Pro-democracy activists in Asia are applauding the decision for Burma to skip its turn chairing the 10-member Association of Southeast Asian Nations next year. The move came this week at the annual ASEAN foreign ministers meeting in response to intense pressure on Burma's military rulers to deliver on promised reforms first.
A group of Southeast Asian parliamentary members are praising ASEAN foreign ministers for their "skillful diplomacy" in convincing Burma to forego the chair of ASEAN in 2006.
The lobby - known officially as the Inter-parliamentary Caucus on Democracy in Burma - has been vocal in urging their governments to press Burma to reform and release of political prisoners - especially democracy leader Aung San Suu Kyi.
The caucus includes lawmakers from Malaysia, the Philippines, Indonesia, Singapore and Thailand. Malaysian caucus member Teresa Kok, says now the task remains for ASEAN governments to get Burma to actually implement the democratic reforms it promised to two years ago - including a constitution and elections.
Ms. Kok said, "They shouldn't be too soft on Burma because compared to other countries in Asia Burma is the worst in terms of human rights and democracy records. So ASEAN should continue to also demonstrate its ability to bring change in Burma through the network of ASEAN."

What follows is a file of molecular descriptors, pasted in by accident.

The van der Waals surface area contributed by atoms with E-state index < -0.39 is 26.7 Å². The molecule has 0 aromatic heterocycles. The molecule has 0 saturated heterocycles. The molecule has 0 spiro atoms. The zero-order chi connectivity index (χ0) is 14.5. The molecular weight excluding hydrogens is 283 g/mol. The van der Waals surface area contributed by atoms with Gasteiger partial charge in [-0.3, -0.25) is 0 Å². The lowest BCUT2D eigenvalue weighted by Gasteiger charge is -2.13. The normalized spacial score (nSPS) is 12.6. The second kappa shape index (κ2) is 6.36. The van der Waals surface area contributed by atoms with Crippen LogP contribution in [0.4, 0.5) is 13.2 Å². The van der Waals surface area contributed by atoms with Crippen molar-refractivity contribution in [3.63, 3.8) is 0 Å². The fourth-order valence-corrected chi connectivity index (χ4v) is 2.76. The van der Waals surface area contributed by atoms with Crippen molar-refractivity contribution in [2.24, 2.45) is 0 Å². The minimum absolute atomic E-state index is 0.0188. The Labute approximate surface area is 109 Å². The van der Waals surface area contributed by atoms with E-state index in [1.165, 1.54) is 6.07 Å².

This is the first time ASEAN has appeared to deviate from its policy of non-intervention in the internal affairs of member states.
The issue had split ASEAN along political lines. Democratic governments feared Burmese leadership could taint the credibility of ASEAN. But authoritarian-ruled nations like Vietnam and Laos opposed pressuring Burma.
The United States and European Union had threatened to boycott the meetings in 2006 if Burma hosted.
Debbie Stoddard, coordinator of the Bangkok-based Alternative ASEAN Network on Burma, says the country will suffer economically from skipping its chance host ASEAN - after it spent money on infrastructure improvements without recouping revenue.
She said, "For many people in Burma - especially in Rangoon - [taking up] the chair of ASEAN represented a chance to revive the local economy. So the chance to make that money has gone - at least for the next 12 months."
Ms. Stoddard, other activists and analysts remain skeptical however if economic disincentives - including long standing Western sanctions on Rangoon - will make an impact. Burma has been under military rule since 1962. The current generals have been in power since 1988 and nullified the 1990 elections when the democratic opposition won.